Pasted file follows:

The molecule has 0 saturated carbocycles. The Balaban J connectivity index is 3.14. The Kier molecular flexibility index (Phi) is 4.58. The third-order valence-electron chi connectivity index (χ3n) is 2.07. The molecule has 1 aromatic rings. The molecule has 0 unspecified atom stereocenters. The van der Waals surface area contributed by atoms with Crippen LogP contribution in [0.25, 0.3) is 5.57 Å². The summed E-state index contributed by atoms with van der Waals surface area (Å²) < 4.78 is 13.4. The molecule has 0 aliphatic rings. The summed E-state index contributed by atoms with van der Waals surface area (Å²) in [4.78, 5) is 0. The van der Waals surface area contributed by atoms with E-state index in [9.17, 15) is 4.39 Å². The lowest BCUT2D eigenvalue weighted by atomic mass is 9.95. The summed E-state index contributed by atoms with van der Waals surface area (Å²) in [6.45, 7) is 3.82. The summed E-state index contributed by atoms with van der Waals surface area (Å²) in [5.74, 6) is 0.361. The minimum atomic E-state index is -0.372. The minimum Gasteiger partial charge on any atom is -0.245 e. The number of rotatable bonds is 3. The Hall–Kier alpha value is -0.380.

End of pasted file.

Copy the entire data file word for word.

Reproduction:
The molecule has 0 saturated carbocycles. The Balaban J connectivity index is 3.14. The Kier molecular flexibility index (Phi) is 4.58. The third-order valence-electron chi connectivity index (χ3n) is 2.07. The molecule has 1 aromatic rings. The molecule has 0 unspecified atom stereocenters. The van der Waals surface area contributed by atoms with Crippen LogP contribution in [0.25, 0.3) is 5.57 Å². The summed E-state index contributed by atoms with van der Waals surface area (Å²) < 4.78 is 13.4. The molecule has 0 aliphatic rings. The summed E-state index contributed by atoms with van der Waals surface area (Å²) in [4.78, 5) is 0. The van der Waals surface area contributed by atoms with E-state index in [9.17, 15) is 4.39 Å². The lowest BCUT2D eigenvalue weighted by atomic mass is 9.95. The summed E-state index contributed by atoms with van der Waals surface area (Å²) in [6.45, 7) is 3.82. The summed E-state index contributed by atoms with van der Waals surface area (Å²) in [5.74, 6) is 0.361. The minimum atomic E-state index is -0.372. The minimum Gasteiger partial charge on any atom is -0.245 e. The number of rotatable bonds is 3. The Hall–Kier alpha value is -0.380.